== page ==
a.  Secretariat assesses "vetted" target cities to determine
       availability and conformance to criteria.

   b.  Meetings Committee approves potential cities for site
       qualification visit.

   c.  Site qualification visits are arranged by Secretariat and
       preliminary negotiations are undertaken with selected potential
       sites.

   d.  Site qualification visit is conducted using the checklist along
       the lines of <https://iaoc.ietf.org/documents/
       PreQualSpecifications-19Oct2017.pdf>; the site visit team
       prepares a site report and discusses it with the Meetings
       Committee.

5.4.  Negotiation

   2.75 - 3 years out, initiate contract negotiations:

   a.  The Meetings Committee reviews the Venue options based on Venue
       selection criteria and recommends a Venue to the IAOC.  The
       Meetings Committee will not recommend an option unless it meets
       all Mandatory criteria.

   b.  IAOC selects a Venue for contracting as well as a back-up
       contracting Venue, if available.

   c.  Secretariat negotiates with selected Venue.  IAD reviews contract
       and requests IAOC and ISOC approval of contract and authority for
       Secretariat to execute contract on ISOC's behalf.

   d.  Contracts are executed.

   e.  The venue is announced.  At this time, the announcement MUST
       include any notable travel risks or references thereto.







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5.5.  Late Changes

   If at any time after a contract is signed the IASA learns
   circumstances have changed such that it is not certain that Important
   or Mandatory criteria can be met by a Venue, the IASA MUST reconsider
   the selection.  A description of how reconsideration currently takes
   place is found in <https://iaoc.ietf.org/meetings-
   committee/documents/IETF-VenueSelectionID-
   ContingencyPlanningFlowChart-2016.pdf>.  The IASA will gauge the cost
   of making a change against the ability of the IETF to conclude a
   successful meeting, and make a final determination based on their
   best judgment.  When there is enough time to do so, the IASA is
   expected to consult the community about changes.

6.  IANA Considerations

   This memo asks the IANA for no new parameters.

   [The RFC-Editor may remove this section prior to publicaiton.]

7.  Security Considerations

   This note proposes no protocols, and therefore no new protocol
   insecurities.

8.  Privacy Considerations

   This note reveals no personally identifying information apart from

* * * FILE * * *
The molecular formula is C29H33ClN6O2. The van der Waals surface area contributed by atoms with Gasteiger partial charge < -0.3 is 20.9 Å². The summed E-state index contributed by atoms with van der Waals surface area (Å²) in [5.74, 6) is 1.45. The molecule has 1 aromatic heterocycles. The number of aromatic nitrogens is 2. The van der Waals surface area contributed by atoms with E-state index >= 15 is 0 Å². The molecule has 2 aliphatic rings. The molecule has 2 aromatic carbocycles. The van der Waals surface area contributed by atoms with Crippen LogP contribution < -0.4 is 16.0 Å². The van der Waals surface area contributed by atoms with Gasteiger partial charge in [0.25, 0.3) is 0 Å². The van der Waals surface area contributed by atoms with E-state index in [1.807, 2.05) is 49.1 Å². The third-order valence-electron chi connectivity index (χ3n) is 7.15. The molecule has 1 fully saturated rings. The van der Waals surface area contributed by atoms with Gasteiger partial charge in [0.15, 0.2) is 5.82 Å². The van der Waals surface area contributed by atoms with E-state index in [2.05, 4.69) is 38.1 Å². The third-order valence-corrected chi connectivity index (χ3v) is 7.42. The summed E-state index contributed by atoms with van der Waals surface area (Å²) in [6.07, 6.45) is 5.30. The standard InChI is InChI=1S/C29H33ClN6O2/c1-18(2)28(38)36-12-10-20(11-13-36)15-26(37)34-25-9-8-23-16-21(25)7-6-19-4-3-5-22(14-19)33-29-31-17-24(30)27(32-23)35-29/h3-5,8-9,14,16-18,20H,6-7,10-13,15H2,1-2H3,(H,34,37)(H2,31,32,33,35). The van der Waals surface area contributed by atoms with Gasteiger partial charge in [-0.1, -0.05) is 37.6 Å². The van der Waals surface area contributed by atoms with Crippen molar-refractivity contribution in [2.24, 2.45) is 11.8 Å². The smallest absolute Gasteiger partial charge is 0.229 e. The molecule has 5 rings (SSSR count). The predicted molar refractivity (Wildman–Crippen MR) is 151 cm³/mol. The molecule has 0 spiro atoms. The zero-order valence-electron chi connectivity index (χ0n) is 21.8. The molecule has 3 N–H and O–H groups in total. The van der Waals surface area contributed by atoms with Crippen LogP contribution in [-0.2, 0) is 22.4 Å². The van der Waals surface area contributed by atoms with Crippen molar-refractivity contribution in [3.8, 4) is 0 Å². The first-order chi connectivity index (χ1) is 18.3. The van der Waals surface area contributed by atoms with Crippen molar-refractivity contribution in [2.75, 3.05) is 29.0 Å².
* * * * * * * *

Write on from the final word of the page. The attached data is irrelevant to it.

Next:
its authorship.

   [The RFC-Editor may remove this section prior to publication.]

9.  Contributors

   The following people provided substantial text contributions to this
   memo:

   Fred Baker
   Email: fred.ietf@gmail.com

   Fred originated this work.

   Ray Pelletier
   Email: Rpelletier13@gmail.com

   Laura Nugent
   Association Management Solutions
   Email: lnugent@amsl.com



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   Lou Berger
   LabN Consulting, L.L.C.
   Email: lberger@labn.net

   Ole Jacobsen
   The Internet Protocol Journal
   EMail: olejacobsen@me.com

   Jim Martin
   INOC
   Email: jim@inoc.com

10.  Acknowledgements

   Additional contributions came from Jari Arkko, Scott Bradner, Alissa
   Cooper, Dave Crocker, Jordi Palet Martinez, Andrew Sullivan, and
   other participants in the mtgvenue working group.  Those listed in
   this section or as contributors may or may not agree with the content
   of this memo.

11.  References

11.1.  Normative References

   [RFC2026]  Bradner, S., "The Internet Standards Process -- Revision
              3", BCP 9, RFC 2026, DOI 10.17487/RFC2026, October 1996,
              <http://www.rfc-editor.org/info/rfc2026>.

   [RFC2119]  Bradner, S., "Key words for use in RFCs to Indicate
              Requirement Levels", BCP 14, RFC 2119,
              DOI 10.17487/RFC2119, March 1997,
              <https://www.rfc-editor.org/info/rfc2119>.

   [RFC4071]  Austein, R., Ed. and B. Wijnen, Ed., "Structure of the
              IETF Administrative Support Activity (IASA)", BCP 101,
              RFC 4071, DOI 10.17487/RFC4071, April 2005,
              <http://www.rfc-editor.org/info/rfc4071>.

   [RFC4371]  Carpenter, B., Ed. and L. Lynch, Ed., "BCP 101 Update for
              IPR Trust", BCP 101, RFC 4371, DOI 10.17487/RFC4371,
              January 2006, <http://www.rfc-editor.org/info/rfc4371>.

   [RFC7691]  Bradner, S., Ed., "Updating the Term Dates of IETF
              Administrative Oversight Committee (IAOC) Members",
              BCP 101, RFC 7691, DOI 10.17487/RFC7691, November 2015,